Monday, June 30, 2008

A teacher's place in the digital divide

Warschauer, M. (2007). A teacher's place in the digital divide. In L. Somlin, K. Lawless, & N. C. Burbules (eds.) Information and communication technologies: Considerations of current practice for teachers and teacher educators. The 106th Yearbook of the National Society for the Study of Education, Part 2. Malden, MA: Blackwell Publishing.

Types of digital difference
  • School access: unequal availability of digital technology in schools (between high- & low-SES; new tech benefits high performance students while exlcuding at-risk students)
  • Home access: high- & low-SES families
  • School use: student income and race correlate strongly with the type of use students make of computers in schools
  • Gender gap: boys - more computer games; girls - more communicate & network
  • Generation gap: digital natives vs digital immigrants
21st century skills
  • Digital-age literacy
    • Basic, scientific, economic, and technological literacies
    • Visual and information literacies
    • Multicultural literacy and global awareness
  • Inventive thinking
    • Adaptability, managing complexity, and self-direction
    • Curiosity, creativity, and risk taking
    • Higher order thinking and sound reasoning
  • Effective communication
    • Teaming, collaboration, and interpersonal skills
    • Personal, social, and civic responsibility
    • Interactive communication
  • High productivity
    • Prioritizing, planning, and managing for results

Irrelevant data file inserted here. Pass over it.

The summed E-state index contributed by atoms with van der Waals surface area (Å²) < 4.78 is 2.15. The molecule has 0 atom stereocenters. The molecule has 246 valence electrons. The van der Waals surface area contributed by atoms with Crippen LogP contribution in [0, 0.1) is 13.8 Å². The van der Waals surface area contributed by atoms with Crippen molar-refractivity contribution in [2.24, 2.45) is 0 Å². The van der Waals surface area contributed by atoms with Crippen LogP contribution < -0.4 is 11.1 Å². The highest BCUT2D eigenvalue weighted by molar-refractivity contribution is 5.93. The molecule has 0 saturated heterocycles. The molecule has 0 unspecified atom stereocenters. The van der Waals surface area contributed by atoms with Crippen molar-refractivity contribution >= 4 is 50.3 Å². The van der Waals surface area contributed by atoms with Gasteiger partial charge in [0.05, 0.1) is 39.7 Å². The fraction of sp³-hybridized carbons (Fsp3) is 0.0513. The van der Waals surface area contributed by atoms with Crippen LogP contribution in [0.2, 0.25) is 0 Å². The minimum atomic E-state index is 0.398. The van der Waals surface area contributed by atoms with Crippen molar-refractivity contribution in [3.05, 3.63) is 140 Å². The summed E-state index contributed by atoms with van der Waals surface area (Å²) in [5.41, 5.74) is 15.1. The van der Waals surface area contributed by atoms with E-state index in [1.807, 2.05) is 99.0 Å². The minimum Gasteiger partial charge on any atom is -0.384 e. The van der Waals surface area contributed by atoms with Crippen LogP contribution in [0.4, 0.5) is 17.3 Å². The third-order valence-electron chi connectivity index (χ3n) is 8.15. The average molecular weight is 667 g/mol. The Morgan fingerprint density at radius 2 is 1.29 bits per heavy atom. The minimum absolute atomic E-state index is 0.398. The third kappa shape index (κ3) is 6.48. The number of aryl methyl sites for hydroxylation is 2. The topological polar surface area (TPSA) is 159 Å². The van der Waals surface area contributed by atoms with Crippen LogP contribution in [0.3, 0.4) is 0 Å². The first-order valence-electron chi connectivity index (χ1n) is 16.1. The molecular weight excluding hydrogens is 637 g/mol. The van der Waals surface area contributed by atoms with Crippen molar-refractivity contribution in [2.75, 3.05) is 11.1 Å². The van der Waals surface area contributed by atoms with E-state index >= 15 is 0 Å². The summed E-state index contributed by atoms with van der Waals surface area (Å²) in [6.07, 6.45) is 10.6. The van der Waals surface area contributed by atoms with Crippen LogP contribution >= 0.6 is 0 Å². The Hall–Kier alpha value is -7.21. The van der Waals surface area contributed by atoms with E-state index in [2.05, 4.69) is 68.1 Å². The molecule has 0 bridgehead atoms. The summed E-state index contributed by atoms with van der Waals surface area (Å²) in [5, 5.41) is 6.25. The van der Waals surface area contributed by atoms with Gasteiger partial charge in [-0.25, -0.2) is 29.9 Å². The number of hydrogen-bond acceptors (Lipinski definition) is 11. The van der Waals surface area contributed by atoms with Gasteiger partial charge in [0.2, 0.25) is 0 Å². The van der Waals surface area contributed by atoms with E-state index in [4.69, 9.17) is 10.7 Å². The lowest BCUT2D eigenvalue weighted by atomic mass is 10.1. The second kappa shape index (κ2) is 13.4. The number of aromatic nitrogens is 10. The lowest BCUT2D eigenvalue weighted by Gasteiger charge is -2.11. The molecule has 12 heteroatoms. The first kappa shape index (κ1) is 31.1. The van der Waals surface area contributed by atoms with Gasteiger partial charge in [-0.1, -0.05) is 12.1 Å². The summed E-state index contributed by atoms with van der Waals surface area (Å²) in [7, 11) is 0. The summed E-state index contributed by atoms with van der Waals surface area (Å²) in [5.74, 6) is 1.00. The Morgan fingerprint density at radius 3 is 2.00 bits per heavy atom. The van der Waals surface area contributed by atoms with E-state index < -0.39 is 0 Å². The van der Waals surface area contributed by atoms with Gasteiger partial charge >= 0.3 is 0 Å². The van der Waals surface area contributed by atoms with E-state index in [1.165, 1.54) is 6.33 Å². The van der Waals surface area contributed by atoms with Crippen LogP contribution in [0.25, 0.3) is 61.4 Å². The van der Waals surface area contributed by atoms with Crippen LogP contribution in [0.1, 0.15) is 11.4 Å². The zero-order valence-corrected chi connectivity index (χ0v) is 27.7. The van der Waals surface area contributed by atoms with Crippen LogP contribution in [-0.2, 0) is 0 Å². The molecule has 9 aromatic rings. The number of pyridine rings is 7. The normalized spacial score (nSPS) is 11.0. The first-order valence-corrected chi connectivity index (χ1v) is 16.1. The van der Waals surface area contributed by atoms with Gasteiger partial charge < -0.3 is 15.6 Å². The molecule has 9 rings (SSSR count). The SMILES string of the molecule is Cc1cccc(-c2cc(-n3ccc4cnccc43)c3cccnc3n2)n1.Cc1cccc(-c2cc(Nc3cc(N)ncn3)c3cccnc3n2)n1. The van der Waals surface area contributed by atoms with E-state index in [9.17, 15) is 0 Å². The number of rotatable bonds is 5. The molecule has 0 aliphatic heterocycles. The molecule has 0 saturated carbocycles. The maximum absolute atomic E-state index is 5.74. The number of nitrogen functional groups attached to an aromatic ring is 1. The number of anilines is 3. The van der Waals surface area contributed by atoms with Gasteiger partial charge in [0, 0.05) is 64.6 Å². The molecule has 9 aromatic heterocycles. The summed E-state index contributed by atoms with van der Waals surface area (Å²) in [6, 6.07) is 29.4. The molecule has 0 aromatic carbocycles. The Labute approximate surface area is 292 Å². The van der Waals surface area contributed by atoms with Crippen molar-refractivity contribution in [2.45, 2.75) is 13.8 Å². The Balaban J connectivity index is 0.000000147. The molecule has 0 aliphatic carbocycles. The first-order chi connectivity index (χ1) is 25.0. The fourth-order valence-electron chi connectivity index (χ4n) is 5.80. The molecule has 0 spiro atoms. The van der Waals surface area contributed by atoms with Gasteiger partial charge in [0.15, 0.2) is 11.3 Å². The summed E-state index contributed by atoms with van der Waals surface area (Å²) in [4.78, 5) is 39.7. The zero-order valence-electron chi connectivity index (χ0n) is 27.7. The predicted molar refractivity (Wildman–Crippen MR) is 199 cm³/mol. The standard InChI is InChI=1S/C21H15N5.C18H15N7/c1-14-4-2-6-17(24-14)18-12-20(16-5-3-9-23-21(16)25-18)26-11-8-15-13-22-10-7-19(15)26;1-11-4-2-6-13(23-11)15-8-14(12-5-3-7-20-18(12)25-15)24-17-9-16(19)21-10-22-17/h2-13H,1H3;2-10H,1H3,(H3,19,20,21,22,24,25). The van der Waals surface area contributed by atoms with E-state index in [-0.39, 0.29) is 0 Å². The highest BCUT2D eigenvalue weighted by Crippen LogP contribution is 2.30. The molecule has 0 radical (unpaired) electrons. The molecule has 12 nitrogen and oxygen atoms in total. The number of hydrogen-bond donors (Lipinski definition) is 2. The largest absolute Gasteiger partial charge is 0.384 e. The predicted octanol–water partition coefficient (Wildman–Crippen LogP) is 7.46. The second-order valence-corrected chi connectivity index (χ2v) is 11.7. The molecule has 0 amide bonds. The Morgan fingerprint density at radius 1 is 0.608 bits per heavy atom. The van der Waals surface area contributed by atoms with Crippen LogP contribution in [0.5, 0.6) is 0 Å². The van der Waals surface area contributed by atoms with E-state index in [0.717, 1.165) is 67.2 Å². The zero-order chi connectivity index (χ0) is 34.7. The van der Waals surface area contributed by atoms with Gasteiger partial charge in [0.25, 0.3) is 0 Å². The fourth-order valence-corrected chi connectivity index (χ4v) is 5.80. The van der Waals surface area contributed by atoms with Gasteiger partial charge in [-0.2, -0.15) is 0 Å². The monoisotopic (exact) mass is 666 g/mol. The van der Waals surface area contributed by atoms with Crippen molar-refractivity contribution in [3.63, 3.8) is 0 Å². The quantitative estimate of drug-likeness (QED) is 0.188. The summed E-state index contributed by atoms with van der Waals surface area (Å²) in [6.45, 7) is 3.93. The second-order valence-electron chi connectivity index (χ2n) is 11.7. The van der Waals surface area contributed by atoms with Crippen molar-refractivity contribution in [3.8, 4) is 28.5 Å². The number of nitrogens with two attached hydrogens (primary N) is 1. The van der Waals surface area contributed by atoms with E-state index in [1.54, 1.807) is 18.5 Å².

• Effective use of real-word tools
    • Ability to produce relevant, high-quality products
Three challenges related to technology use in schools
  • Workability: coordinating technology use (scheduling rooms, arranging and maintaining software, hardware, and network connections). Low-SES schools have higher turnover rates;
  • Complexity: standardized testing increased complexity in integrating technology into instruction;
  • Performativity: technological performance for its own sake rather than in connection with meaningful learning goals
  • To complexity and workability: providing students and teachers more consistent and reliable access to computers and the Internet (through one-to-one programs or leveraging other tech resources in schools and communities)
  • To performativity: instructional approaches that focus not only on mastery of tech applications, but also on broad learning goals related to academic content (e.g., developing both tech skills & academic expertise around topics related to students' life experiences)

The benefits of the laptop classroom
  • teaching and learning of 21st-century learning skills (becoz constant access)
  • greater student engagement (becoz the use of multimedia)
  • increase in the quantity and quality of student writing (ease, feedback, professionalism)
  • deeper learning (project-based work)

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